It has been quite the two months for Laos.
The tiny, land-locked country of only 7.5 million people found itself invited to the White House for U.S. president Joe Biden’s special ASEAN Summit in early May. Lao prime minister Phankham Viphavanh, who took office in March 2021, attended the gathering and got the necessary photo-op
with Biden. Just weeks later, Deputy Secretary of State Wendy Sherman actually went to Laos, making her the highest-ranking U.S. diplomat to do so since then- Secretary of State John Kerry visited Vientiane in July 2016. Given Laos’s own dismal human rights performance and the country’s perceived alignment with China, these engagements were critically important, and noteworthy.
But Laos’s relative moment in the sun has given way to cloudier skies.
On June 15, ratings agency Moody’s downgraded
the country’s sovereign debt rating into “junk” territory—putting Laos alongside Angola
, and Russia
. Moody’s declared that Laos’s default risk would “remain high given very weak governance, a very high debt burden and insufficient coverage of external debt maturities” by foreign exchange reserves.
The World Bank says
that Laos has only $1.3 billion reserves on hand; its public debt, however, reached
$14.5 billion last year. And as elsewhere in the world, inflation is spiking, particularly of food and fuel costs. But because Laos has so little foreign reserves, the country is struggling to import enough of these critical goods—creating a situation not so dissimilar from in Sri Lanka, which has its own severe foreign reserves shortage, has failed to import these goods, and last month became the first Asian country in decades to default on its debt.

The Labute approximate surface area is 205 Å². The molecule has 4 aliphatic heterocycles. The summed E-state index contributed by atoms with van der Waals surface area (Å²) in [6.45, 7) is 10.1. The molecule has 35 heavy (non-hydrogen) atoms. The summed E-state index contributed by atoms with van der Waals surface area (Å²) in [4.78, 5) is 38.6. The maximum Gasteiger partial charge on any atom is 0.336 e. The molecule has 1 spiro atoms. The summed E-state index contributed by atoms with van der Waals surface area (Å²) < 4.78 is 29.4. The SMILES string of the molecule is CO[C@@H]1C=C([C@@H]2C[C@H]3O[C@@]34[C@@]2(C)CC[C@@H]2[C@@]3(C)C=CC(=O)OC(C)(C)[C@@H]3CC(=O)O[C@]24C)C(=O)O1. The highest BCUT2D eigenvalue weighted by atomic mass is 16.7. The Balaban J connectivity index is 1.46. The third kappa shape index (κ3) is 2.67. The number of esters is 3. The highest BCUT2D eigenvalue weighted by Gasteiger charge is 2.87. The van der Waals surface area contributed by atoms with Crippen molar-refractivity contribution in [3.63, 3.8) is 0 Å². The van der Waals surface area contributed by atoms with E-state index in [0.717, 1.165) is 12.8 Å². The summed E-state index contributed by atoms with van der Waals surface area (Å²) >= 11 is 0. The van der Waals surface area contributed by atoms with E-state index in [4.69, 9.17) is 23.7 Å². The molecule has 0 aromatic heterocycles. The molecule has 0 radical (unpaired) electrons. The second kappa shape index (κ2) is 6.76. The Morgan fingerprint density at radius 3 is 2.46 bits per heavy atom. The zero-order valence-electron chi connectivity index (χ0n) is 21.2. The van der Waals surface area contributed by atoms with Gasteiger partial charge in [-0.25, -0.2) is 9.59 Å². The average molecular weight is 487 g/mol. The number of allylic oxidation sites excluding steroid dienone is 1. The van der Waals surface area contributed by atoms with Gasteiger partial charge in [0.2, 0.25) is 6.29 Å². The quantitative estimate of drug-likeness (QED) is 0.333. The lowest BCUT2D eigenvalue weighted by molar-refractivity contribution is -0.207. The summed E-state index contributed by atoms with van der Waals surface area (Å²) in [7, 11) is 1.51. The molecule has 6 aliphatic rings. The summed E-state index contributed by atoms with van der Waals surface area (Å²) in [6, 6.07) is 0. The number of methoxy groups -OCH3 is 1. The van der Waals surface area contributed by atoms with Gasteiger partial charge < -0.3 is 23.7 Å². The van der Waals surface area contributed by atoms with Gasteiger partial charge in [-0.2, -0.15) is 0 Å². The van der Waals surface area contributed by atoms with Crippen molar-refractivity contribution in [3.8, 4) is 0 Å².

Yet while Sri Lanka has many creditors, including China, Japan, and the World Bank, Laos owes around 50 percent of its debt to China alone. China, however, has throughout the pandemic been reluctant
to offer relief to its developing world debtors. If China takes such an approach to Laos, more pro-Western factions in the Lao government could have slightly more cover to enlist Washington or Brussels’ assistance. Some Lao officials already seem aware that relying almost entirely on China and Vietnam is no longer practical—which is why Lao business groups are reaching out to South Korea
, and likely part of the reason why Laos will soon host a leading U.S. business group.
But Laos can’t seem to catch a break.
In mid-June, the U.S. Federal Reserve hiked its interest rate by 75 basis points, thereby strengthening the dollar and weakening foreign currencies—including the Lao kip—against it. One U.S. dollar is currently worth over 15,000 kip; a year ago, one U.S. dollar was worth only around 9,270 kip. That means that the Lao currency has lost nearly 40 percent
of its value since last July, making imports—which were already expensive before the war in Ukraine, which then worsened general inflationary pressures—even more expensive.
This economic peril is beginning to reverberate across Laos; the fact that so many people cannot afford
basic goods is not a development any government could sweep under the rug. The fact, meanwhile, that people are posting so openly
on Facebook with demands like “If the government cannot manage the economy, get out!" is no small thing in Laos, whose government meets political opposition with repression. Neither is the fact that there have been social media rumblings
about taking to the streets.
The ruling Lao People’s Revolutionary Party, helmed by President Thongloun Sisoulith, has controlled the country since the 1970s. The party is highly unlikely to face an ouster, given its strong grip on power and the near-complete lack of alternatives. The government has, however, tried to satisfy the public by reorganizing
its ruling cabinet and ousting
the central bank governor. But these moves will not be enough; more political sacrifices seem inevitable.
It may be just two months since Phankham Viphavanh was palling around with Joe Biden at the White House, but the prime minister could soon find himself in trouble—and on the outside of Vientiane’s halls of power, looking in.
Charles Dunst is an adjunct fellow (non-resident) with the Southeast Asia Program at the Center for Strategic and International Studies in Washington, D.C.